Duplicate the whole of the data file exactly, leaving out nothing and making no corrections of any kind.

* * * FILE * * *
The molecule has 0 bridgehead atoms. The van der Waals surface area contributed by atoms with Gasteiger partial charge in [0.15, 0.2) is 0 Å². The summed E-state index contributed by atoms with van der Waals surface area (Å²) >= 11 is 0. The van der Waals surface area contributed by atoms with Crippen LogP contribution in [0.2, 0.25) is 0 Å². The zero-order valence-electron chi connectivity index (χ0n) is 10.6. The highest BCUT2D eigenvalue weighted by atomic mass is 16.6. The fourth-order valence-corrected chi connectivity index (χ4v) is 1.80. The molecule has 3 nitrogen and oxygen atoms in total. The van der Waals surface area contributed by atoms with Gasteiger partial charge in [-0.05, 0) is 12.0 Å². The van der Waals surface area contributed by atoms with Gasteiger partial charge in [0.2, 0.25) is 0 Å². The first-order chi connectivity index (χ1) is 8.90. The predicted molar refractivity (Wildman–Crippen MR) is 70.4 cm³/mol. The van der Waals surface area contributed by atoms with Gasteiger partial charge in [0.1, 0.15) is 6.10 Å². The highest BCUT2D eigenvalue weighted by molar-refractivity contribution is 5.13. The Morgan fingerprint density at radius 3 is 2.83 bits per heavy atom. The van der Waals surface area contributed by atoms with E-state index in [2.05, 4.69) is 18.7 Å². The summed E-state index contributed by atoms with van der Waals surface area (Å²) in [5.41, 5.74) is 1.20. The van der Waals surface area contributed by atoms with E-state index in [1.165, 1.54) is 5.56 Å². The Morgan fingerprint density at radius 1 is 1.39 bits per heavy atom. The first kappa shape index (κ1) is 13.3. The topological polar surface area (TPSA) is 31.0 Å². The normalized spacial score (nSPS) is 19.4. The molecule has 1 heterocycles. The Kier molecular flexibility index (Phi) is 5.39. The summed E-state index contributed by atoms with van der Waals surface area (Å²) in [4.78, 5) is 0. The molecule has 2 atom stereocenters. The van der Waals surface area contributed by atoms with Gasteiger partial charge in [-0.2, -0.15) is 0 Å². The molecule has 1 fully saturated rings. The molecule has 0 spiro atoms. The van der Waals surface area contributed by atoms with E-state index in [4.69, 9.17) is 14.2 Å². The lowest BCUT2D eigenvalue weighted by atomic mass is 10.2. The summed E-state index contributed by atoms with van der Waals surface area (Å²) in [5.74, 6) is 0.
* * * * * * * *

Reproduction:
The molecule has 0 bridgehead atoms. The van der Waals surface area contributed by atoms with Gasteiger partial charge in [0.15, 0.2) is 0 Å². The summed E-state index contributed by atoms with van der Waals surface area (Å²) >= 11 is 0. The van der Waals surface area contributed by atoms with Crippen LogP contribution in [0.2, 0.25) is 0 Å². The zero-order valence-electron chi connectivity index (χ0n) is 10.6. The highest BCUT2D eigenvalue weighted by atomic mass is 16.6. The fourth-order valence-corrected chi connectivity index (χ4v) is 1.80. The molecule has 3 nitrogen and oxygen atoms in total. The van der Waals surface area contributed by atoms with Gasteiger partial charge in [-0.05, 0) is 12.0 Å². The van der Waals surface area contributed by atoms with Gasteiger partial charge in [0.2, 0.25) is 0 Å². The first-order chi connectivity index (χ1) is 8.90. The predicted molar refractivity (Wildman–Crippen MR) is 70.4 cm³/mol. The van der Waals surface area contributed by atoms with Gasteiger partial charge in [0.1, 0.15) is 6.10 Å². The highest BCUT2D eigenvalue weighted by molar-refractivity contribution is 5.13. The Morgan fingerprint density at radius 3 is 2.83 bits per heavy atom. The van der Waals surface area contributed by atoms with E-state index in [2.05, 4.69) is 18.7 Å². The summed E-state index contributed by atoms with van der Waals surface area (Å²) in [5.41, 5.74) is 1.20. The van der Waals surface area contributed by atoms with E-state index in [1.165, 1.54) is 5.56 Å². The Morgan fingerprint density at radius 1 is 1.39 bits per heavy atom. The first kappa shape index (κ1) is 13.3. The topological polar surface area (TPSA) is 31.0 Å². The normalized spacial score (nSPS) is 19.4. The molecule has 1 heterocycles. The Kier molecular flexibility index (Phi) is 5.39. The summed E-state index contributed by atoms with van der Waals surface area (Å²) in [4.78, 5) is 0. The molecule has 2 atom stereocenters. The van der Waals surface area contributed by atoms with Gasteiger partial charge in [-0.2, -0.15) is 0 Å². The molecule has 1 fully saturated rings. The molecule has 0 spiro atoms. The van der Waals surface area contributed by atoms with E-state index in [4.69, 9.17) is 14.2 Å². The lowest BCUT2D eigenvalue weighted by atomic mass is 10.2. The summed E-state index contributed by atoms with van der Waals surface area (Å²) in [5.74, 6) is 0.